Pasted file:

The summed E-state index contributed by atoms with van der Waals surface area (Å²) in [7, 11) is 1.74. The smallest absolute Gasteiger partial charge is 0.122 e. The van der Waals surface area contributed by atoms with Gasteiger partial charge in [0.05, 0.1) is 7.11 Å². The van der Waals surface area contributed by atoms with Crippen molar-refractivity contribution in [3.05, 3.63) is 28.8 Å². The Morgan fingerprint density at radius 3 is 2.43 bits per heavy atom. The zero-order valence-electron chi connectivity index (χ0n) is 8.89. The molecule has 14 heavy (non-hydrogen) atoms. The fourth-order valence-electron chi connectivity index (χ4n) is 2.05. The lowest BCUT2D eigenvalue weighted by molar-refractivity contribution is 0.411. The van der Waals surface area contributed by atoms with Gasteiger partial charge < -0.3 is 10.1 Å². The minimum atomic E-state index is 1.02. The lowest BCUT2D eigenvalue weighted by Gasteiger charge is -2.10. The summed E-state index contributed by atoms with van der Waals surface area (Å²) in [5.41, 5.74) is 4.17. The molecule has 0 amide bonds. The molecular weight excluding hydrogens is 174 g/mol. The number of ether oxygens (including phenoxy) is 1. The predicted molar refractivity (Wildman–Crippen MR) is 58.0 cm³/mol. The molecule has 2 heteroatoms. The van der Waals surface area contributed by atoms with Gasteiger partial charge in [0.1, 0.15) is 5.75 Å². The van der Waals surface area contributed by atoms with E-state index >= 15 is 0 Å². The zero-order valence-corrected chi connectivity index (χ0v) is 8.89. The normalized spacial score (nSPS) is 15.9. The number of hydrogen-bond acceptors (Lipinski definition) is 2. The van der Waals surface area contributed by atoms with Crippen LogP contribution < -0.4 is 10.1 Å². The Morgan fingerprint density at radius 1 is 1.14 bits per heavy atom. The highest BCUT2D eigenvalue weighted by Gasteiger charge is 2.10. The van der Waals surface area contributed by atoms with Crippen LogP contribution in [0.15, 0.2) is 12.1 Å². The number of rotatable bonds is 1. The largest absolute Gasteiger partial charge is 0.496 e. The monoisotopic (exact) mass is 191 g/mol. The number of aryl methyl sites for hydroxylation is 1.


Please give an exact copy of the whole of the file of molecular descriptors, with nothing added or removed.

The summed E-state index contributed by atoms with van der Waals surface area (Å²) in [7, 11) is 1.74. The smallest absolute Gasteiger partial charge is 0.122 e. The van der Waals surface area contributed by atoms with Gasteiger partial charge in [0.05, 0.1) is 7.11 Å². The van der Waals surface area contributed by atoms with Crippen molar-refractivity contribution in [3.05, 3.63) is 28.8 Å². The Morgan fingerprint density at radius 3 is 2.43 bits per heavy atom. The zero-order valence-electron chi connectivity index (χ0n) is 8.89. The molecule has 14 heavy (non-hydrogen) atoms. The fourth-order valence-electron chi connectivity index (χ4n) is 2.05. The lowest BCUT2D eigenvalue weighted by molar-refractivity contribution is 0.411. The van der Waals surface area contributed by atoms with Gasteiger partial charge < -0.3 is 10.1 Å². The minimum atomic E-state index is 1.02. The lowest BCUT2D eigenvalue weighted by Gasteiger charge is -2.10. The summed E-state index contributed by atoms with van der Waals surface area (Å²) in [5.41, 5.74) is 4.17. The molecule has 0 amide bonds. The molecular weight excluding hydrogens is 174 g/mol. The number of ether oxygens (including phenoxy) is 1. The predicted molar refractivity (Wildman–Crippen MR) is 58.0 cm³/mol. The molecule has 2 heteroatoms. The van der Waals surface area contributed by atoms with Gasteiger partial charge in [0.1, 0.15) is 5.75 Å². The van der Waals surface area contributed by atoms with E-state index >= 15 is 0 Å². The zero-order valence-corrected chi connectivity index (χ0v) is 8.89. The normalized spacial score (nSPS) is 15.9. The number of hydrogen-bond acceptors (Lipinski definition) is 2. The van der Waals surface area contributed by atoms with Crippen LogP contribution < -0.4 is 10.1 Å². The Morgan fingerprint density at radius 1 is 1.14 bits per heavy atom. The highest BCUT2D eigenvalue weighted by Gasteiger charge is 2.10. The van der Waals surface area contributed by atoms with Crippen LogP contribution in [0.15, 0.2) is 12.1 Å². The number of rotatable bonds is 1. The largest absolute Gasteiger partial charge is 0.496 e. The monoisotopic (exact) mass is 191 g/mol. The number of aryl methyl sites for hydroxylation is 1.